If someone had to be a carrot, so to speak, Martin Johnsrud Sundby was the guy to go after in the men’s 30-kilometer freestyle individual start on Saturday at the World Cup in Davos, Switzerland.
Maurice Manificat of France started a minute behind the Sundby — and interestingly 30 seconds after Canada’s Graeme Killick — in bib 60 of 83. By the first timing point at 2.2 k on the 5 k course, Manificat had already put himself in a position to rival Norway’s defending overall World Cup champion.
But how long would it hold up?
One kilometer later, Manificat was just a tenth of a second faster than Sundby with the lead, and by 5 k, the he remained 0.2 seconds ahead in first.
“I started quite fast and had great skis,” Manificat told FIS after the race. “I was focused the entire time.
Manificat’s fast start held up as the 29-year-old Frenchman matched Sundby’s times for two-thirds of the six-lap race. Most of the time, despite not actually being able to see Sundby, Manificat had the edge — except for when Sundby was 0.6 seconds ahead at 10 k and then 0.3 seconds up 10 kilometers later.
That’s where Manificat’s race started to unravel. He later explained his back hurt for the final 10 k. By 22.2 k, he started to lose contact with Sundby, who was then eight seconds ahead at that checkpoint.
Sundby extended that gap to 9.5 seconds 1 kilometer later, then was 10 seconds ahead with 5 k to go. At 27.2 k, it appeared the race was over and in Sundby’s control, as the 31-year-old Norwegian led Manificat by 20.8 seconds.
Sundby went on to win by 20.7 seconds in 1:06.27.9, and Manificat held on for second place, 7.9 seconds ahead of Anders Gløersen of Norway. Gløersen won the shortened version of this race last year in Davos: the 15 k freestyle.
Throughout Saturday’s full-distance signature event, even tougher because it’s at altitude 5,000-plus feet above sea level, Gløersen had been in the hunt for a podium, skiing the same speed as Norwegian teammate Chris André Jespersen early. Both were about 18 seconds behind Manificat and Sundby at 8.2 k. Two kilometers later, Gløersen’s time still ranked third but Jespersen had dropped to fifth behind France’s Robin Duvillard.
An early starter in bib 22, Duvillard initially set the times to beat for the Norwegians following him. Duvillard’s teammate Jean-Marc Gaillard started 23rd and ultimately finished about 10 seconds faster than Duvillard, earning his seat in the leader’s chair until Norway’s Sjur Røthe in bib 34 crossed the line 1.3 seconds faster.
Gløersen topped Røthe by almost 15 seconds to take the lead, then was finally bumped to third by Sundby and Manificat. Røthe ended up fourth, Gaillard placed fifth, Norway’s Petter Northug came on strong later in the race to finish sixth (+46.2), Duvillard was seventh (+54.3), and Jespersen finished eighth (+1:03.5). Hans Christer Holund was the sixth Norwegian in the top nine in ninth (+1:07.5), and Switzerland’s Toni Livers placed 10th (+1:13).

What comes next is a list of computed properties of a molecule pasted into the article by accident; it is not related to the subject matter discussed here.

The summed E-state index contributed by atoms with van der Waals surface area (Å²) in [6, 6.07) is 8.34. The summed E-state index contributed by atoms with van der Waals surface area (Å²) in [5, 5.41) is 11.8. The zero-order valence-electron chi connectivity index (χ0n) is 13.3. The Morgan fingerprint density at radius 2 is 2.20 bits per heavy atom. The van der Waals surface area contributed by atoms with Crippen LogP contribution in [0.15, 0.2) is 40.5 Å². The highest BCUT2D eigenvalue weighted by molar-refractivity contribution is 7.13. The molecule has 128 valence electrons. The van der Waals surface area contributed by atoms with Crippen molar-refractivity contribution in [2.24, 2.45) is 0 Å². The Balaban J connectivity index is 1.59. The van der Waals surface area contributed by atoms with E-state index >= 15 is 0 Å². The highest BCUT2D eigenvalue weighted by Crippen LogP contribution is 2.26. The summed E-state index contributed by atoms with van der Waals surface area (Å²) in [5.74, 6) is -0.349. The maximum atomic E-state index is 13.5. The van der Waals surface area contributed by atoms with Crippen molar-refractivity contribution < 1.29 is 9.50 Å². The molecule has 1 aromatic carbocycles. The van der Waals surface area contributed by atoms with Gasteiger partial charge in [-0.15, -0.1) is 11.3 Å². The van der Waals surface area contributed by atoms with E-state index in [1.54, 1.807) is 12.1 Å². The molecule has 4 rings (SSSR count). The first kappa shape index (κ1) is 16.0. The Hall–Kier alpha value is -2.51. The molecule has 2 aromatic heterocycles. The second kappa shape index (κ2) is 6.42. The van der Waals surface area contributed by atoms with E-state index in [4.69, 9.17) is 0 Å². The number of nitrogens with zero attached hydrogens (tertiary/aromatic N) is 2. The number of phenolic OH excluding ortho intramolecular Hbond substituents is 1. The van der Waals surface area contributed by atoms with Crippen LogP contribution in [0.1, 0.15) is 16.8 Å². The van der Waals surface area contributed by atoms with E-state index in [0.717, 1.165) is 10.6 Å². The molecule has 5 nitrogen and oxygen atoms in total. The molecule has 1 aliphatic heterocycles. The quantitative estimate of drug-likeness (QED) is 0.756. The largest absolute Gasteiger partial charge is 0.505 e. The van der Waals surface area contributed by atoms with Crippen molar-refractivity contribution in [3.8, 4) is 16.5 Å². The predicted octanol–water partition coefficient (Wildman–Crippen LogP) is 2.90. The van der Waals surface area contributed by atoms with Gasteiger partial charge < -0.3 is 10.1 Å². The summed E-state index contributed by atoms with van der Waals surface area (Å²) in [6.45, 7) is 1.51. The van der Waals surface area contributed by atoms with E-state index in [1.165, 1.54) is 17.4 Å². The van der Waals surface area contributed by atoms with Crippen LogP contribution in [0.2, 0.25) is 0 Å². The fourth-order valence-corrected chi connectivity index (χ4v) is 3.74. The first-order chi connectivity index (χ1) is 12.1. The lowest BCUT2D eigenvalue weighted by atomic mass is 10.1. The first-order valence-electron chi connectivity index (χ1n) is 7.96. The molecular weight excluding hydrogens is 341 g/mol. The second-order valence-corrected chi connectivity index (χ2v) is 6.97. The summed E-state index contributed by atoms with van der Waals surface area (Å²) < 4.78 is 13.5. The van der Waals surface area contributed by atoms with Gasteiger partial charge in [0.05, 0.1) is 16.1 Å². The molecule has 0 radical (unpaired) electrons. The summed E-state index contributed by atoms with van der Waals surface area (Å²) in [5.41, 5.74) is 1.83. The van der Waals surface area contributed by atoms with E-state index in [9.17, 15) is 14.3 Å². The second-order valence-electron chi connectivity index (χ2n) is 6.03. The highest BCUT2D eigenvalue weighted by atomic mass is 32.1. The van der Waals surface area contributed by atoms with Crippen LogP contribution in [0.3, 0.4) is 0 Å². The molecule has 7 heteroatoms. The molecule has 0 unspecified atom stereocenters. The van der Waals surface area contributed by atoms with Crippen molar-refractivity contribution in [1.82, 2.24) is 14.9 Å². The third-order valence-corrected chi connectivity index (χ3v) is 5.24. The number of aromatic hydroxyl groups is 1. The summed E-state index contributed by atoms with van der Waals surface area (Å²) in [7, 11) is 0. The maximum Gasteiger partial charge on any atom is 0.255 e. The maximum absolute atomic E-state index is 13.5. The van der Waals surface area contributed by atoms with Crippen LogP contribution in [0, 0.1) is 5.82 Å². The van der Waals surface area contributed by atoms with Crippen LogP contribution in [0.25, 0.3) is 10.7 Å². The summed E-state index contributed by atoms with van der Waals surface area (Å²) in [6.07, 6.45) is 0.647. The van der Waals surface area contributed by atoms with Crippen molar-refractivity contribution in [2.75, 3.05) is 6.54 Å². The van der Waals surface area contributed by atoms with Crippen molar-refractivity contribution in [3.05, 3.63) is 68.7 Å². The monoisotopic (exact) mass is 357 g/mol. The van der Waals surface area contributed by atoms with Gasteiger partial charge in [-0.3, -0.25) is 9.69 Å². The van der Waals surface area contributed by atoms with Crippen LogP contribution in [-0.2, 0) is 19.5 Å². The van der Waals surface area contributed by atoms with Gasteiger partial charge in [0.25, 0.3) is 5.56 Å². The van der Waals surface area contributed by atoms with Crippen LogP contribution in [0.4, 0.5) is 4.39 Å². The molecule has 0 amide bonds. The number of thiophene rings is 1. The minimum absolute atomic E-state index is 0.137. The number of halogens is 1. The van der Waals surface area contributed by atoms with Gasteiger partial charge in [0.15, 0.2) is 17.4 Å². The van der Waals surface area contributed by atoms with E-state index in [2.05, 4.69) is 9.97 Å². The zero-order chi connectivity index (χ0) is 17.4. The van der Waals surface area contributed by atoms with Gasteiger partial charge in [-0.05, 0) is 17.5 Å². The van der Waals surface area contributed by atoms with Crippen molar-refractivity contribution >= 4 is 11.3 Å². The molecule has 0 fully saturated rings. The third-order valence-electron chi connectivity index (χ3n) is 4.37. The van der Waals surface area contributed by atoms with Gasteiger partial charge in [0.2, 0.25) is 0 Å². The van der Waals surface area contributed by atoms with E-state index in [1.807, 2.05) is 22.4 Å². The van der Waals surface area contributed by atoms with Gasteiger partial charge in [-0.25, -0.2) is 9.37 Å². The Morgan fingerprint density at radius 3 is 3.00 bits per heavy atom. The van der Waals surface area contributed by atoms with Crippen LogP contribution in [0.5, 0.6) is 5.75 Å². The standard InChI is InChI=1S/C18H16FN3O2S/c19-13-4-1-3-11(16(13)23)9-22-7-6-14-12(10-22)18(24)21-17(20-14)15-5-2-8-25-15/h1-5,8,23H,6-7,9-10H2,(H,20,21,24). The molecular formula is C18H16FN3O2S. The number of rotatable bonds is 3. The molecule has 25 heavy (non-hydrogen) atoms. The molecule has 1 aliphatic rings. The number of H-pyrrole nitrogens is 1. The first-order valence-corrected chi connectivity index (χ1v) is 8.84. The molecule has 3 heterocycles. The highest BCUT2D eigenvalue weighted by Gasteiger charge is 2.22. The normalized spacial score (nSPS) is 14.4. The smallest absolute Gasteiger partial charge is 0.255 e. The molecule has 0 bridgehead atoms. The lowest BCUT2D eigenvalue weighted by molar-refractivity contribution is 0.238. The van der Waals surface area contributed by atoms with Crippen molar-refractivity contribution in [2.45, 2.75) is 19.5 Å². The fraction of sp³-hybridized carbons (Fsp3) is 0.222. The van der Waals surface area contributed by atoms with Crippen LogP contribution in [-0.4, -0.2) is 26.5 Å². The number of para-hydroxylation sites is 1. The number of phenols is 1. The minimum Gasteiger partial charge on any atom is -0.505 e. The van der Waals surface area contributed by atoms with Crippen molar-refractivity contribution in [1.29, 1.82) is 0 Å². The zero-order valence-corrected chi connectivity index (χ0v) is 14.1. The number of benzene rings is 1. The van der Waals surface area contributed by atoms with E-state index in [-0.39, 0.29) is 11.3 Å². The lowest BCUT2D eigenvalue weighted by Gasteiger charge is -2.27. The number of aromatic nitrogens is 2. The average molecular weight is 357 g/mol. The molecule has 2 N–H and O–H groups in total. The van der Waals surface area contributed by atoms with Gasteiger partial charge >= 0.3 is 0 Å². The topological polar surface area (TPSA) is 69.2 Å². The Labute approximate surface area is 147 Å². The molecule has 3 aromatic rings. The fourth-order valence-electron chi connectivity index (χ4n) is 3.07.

At the finish, Sundby appeared content with what he’d done — winning his fourth-straight individual race in as many distance races this season — without much showmanship. Truth be told, he was tired.
“I pushed a bit too hard the first 15 kilometers,” Sundby told FIS. “I did not feel that good after that. I was lucky I joined Sjur and Petter. Sjur did a great job in the fifth lap. I was able to catch some speed.
“The races in Davos kill me every year,” he added. “The last two kilometres were almost impossible to ski. I tried to ski easy on the way to the top but I was tired…”
“I’m glad that I won,” Sundby told VG, according to a translation. “This is the toughest [race] I’ve been in so far this year. This was no ‘walk in the park.’ ”
He would have preferred to have completed the course — lap after lap — with “steel control”, Sundby added, but that wasn’t in the cards.
“It was a tough race and Maurice had a hold on me…,” he said. “Today I had to fight. I luckily got good [skiing with] both Petter and Sjur the last two laps.”
Røthe explained he struggled to follow Sundby, but he stuck with the Norwegian train and it led him to fourth place.
“I asked Martin if he would pull a bit, but got no answer,” Røthe told VG.
Perhaps the most visibly gassed at the line, Manificat was initially frustrated with his 20-second loss, but he didn’t take long to recover, stand up and smile at the TV cameras. He had done his best and ended up on the podium.
“It is crazy to be on the podium again. It was great fight with Martin,” Manificat told FIS. “In the last two laps I had pain in my back. I was losing seconds on Martin and then I let it go…”
The last time Manificat reached the podium was last February in Östersund, Sweden, when he placed second in the 15 k freestyle at the pre-World Championships World Cup.
“We are delighted to be joining the fight,” Manificat said to VG about his French teammates, with three French skiers in the top seven.
As for what it will take to beat the Norwegians, he added, “We have to be in really good shape.”
Alex Kochon (firstname.lastname@example.org) is the former managing editor at FasterSkier. She spent seven years with FS from 2011-2018, and has been writing, editing, and skiing ever since. She's making a cameo in 2020.